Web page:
An award given to a student based on academic achievement and/or financial need. This funding does not need to be paid back.
Student Aid Report (SAR)
The Department of Education’s report to the student confirming the information that the student provided on the FAFSA.
Student contribution (SC)
That portion of the Expected Family Contribution to be provided by the student (and spouse, if applicable).
A need-based governmental program that provides employment to students. Graduate students may be eligible for Teaching Assistant positions.
Subsidized Stafford Loan
A loan subsidized (quarterly interest is paid) by the federal government as long as the student is enrolled in school at a half-time basis or more.
Student Education Loan Fund (SELF Loan)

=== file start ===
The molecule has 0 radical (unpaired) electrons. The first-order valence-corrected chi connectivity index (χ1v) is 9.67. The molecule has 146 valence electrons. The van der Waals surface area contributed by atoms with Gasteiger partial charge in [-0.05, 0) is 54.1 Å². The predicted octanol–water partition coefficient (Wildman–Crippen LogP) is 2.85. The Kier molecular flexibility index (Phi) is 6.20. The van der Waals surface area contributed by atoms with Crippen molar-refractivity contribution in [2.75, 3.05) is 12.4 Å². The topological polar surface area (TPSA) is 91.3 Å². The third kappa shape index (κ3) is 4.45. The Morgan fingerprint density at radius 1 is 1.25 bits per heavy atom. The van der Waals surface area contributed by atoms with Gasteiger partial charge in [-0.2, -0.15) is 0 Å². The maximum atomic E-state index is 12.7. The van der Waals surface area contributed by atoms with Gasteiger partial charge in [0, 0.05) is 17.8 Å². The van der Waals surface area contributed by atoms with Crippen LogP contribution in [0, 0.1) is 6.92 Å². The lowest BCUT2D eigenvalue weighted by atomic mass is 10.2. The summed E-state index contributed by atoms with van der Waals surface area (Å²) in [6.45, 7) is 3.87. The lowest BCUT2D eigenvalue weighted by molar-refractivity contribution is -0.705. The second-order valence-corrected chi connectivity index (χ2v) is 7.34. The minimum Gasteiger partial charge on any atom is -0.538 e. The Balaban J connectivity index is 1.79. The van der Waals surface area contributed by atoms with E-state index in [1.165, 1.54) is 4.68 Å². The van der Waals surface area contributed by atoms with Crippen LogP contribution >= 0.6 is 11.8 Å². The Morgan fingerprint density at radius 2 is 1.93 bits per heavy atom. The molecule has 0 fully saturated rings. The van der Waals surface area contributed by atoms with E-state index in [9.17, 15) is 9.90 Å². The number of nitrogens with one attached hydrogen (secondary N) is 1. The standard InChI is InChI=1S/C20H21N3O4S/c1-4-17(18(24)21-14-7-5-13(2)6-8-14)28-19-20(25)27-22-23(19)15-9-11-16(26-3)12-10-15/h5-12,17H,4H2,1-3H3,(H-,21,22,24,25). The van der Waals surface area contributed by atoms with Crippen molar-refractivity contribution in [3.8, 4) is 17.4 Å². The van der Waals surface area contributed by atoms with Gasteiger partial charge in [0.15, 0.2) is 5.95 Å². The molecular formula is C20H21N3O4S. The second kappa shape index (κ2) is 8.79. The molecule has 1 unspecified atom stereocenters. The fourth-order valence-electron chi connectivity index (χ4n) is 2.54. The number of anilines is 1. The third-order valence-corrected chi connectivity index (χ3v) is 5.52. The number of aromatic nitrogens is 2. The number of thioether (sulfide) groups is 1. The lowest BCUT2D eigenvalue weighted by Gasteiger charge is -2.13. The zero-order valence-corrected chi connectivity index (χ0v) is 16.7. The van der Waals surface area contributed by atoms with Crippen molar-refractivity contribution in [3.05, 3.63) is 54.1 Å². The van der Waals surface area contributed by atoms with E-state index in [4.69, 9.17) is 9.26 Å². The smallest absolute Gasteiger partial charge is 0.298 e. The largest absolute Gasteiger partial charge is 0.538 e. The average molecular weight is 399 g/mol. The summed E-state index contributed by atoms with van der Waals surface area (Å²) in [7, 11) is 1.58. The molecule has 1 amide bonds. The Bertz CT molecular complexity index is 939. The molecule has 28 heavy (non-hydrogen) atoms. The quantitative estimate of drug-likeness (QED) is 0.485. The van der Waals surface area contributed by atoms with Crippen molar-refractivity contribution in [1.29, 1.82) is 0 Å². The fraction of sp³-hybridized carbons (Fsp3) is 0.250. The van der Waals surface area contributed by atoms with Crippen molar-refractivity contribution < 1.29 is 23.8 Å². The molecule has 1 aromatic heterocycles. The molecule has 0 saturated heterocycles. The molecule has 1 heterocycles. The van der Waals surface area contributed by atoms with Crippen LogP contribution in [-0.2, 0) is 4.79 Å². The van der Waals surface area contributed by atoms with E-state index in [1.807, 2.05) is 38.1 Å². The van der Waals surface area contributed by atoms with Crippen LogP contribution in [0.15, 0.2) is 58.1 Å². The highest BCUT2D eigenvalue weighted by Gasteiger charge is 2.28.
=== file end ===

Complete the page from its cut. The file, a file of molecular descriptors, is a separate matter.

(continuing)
A low-interest loan for students attending a Minnesota college. A credit-worthy co-signer is required and his/her signature must be notarized.
Supplemental Educational Opportunity Grant (SEOG)
A federal grant awarded to undergraduate students who demonstrate financial need based on the results of the Free Application for Federal Student Aid (FAFSA). Students must also be Pell Grant eligible.
Unsubsidized Stafford Loan
The Unsubsidized Stafford loan is offered to students regardless of their financial need. The terms are the same as the Subsidized Stafford loan (see above) except the borrower is responsible for the quarterly interest. A borrower can choose to pay the quarterly interest or opt to let it capitalize. A student may be eligible for additional Unsubsidized Stafford Loan funding if the Parent PLUS loan is denied by a lending institution.
A process completed by the Financial Aid Office to verify that data supplied on the FAFSA is accurate. Tax forms, W2s, and a Verification Worksheet are collected by the Financial Aid Office in this process.